In patients with chronic obstructive pulmonary disease (COPD) - a progressive disease that makes it hard to breathe - physical activity decreases substantially over time, finds a new research.
This decline in physical activity is accompanied by a worsening of lung function and health status, and sustained physical inactivity is associated with progression of both exercise intolerance and muscle depletion, the study noted.
"Physical inactivity is associated with morbidity and mortality in COPD," said lead author Benjamin Waschki from the Pulmonary Research Institute at LungenClinic in Grosshansdorf, Germany. "In our prospective cohort study, we evaluated the longitudinal association between changes in physical activity and disease progression in 137 patients with COPD and 26 patients with chronic bronchitis," Waschki noted.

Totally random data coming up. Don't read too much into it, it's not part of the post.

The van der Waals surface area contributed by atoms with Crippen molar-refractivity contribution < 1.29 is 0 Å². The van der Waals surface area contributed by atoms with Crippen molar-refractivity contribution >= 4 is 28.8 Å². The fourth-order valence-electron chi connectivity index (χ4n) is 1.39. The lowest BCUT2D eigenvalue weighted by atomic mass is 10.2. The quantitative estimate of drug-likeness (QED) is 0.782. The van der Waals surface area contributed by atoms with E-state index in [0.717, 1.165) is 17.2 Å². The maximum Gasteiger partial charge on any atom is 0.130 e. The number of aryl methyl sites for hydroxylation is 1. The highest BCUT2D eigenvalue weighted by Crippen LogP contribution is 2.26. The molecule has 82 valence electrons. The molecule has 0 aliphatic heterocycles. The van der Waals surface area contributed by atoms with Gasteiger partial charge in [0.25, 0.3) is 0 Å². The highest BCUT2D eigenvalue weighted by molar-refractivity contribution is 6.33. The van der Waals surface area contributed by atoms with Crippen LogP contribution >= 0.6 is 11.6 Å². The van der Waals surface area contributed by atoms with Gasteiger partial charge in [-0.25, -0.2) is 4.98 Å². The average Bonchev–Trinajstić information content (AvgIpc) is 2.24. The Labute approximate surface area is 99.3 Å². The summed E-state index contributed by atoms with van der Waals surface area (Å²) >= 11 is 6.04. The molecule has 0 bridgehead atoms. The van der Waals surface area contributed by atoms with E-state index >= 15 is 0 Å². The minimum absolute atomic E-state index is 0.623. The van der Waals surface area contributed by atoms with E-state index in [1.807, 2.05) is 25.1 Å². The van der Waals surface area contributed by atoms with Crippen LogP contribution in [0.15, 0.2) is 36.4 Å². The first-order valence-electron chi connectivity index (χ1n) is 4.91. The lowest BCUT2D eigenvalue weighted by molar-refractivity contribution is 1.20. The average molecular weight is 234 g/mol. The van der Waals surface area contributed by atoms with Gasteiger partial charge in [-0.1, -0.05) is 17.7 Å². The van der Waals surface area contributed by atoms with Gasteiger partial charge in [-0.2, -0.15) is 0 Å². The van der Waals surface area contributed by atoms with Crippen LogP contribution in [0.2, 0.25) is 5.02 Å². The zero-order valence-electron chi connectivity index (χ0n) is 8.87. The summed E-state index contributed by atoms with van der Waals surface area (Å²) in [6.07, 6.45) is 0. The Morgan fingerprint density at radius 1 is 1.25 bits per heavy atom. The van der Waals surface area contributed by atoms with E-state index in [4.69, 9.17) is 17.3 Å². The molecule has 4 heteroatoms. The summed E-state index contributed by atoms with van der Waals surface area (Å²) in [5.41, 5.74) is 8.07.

The findings were published online in the American Journal of Respiratory and Critical Care Medicine. Independent of the severity of COPD at baseline, steps per day, total daily energy expenditure, and daily physical activity level (PAL) decreased.
This decline in PAL was significantly associated with an increase in airflow obstruction. "Treatment guidelines call for regular physical activity for COPD patients at all levels of severity, and our study clearly supports this recommendation," Waschki said. "Regular exercise will improve their health and quality of life."